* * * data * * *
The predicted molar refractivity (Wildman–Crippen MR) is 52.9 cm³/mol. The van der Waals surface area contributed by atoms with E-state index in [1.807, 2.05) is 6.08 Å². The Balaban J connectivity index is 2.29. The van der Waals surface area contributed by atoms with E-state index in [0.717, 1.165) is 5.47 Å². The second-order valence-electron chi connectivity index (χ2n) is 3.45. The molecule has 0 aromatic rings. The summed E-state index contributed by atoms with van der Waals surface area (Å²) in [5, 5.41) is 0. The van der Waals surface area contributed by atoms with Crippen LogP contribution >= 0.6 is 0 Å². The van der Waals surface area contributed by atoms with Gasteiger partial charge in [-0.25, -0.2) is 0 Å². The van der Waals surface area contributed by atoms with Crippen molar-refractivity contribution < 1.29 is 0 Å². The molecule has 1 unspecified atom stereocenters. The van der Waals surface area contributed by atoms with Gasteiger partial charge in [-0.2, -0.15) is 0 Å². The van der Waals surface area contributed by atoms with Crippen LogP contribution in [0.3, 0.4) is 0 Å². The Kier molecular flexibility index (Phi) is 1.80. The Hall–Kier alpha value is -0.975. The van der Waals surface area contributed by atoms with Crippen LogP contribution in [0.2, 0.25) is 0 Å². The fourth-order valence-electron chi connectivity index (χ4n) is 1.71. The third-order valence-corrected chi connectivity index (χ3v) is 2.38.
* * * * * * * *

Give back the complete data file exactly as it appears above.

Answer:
The predicted molar refractivity (Wildman–Crippen MR) is 52.9 cm³/mol. The van der Waals surface area contributed by atoms with E-state index in [1.807, 2.05) is 6.08 Å². The Balaban J connectivity index is 2.29. The van der Waals surface area contributed by atoms with E-state index in [0.717, 1.165) is 5.47 Å². The second-order valence-electron chi connectivity index (χ2n) is 3.45. The molecule has 0 aromatic rings. The summed E-state index contributed by atoms with van der Waals surface area (Å²) in [5, 5.41) is 0. The van der Waals surface area contributed by atoms with Crippen LogP contribution >= 0.6 is 0 Å². The van der Waals surface area contributed by atoms with Gasteiger partial charge in [-0.25, -0.2) is 0 Å². The van der Waals surface area contributed by atoms with Crippen molar-refractivity contribution < 1.29 is 0 Å². The molecule has 1 unspecified atom stereocenters. The van der Waals surface area contributed by atoms with Gasteiger partial charge in [-0.2, -0.15) is 0 Å². The van der Waals surface area contributed by atoms with Crippen LogP contribution in [0.3, 0.4) is 0 Å². The Kier molecular flexibility index (Phi) is 1.80. The Hall–Kier alpha value is -0.975. The van der Waals surface area contributed by atoms with Crippen LogP contribution in [0.2, 0.25) is 0 Å². The fourth-order valence-electron chi connectivity index (χ4n) is 1.71. The third-order valence-corrected chi connectivity index (χ3v) is 2.38.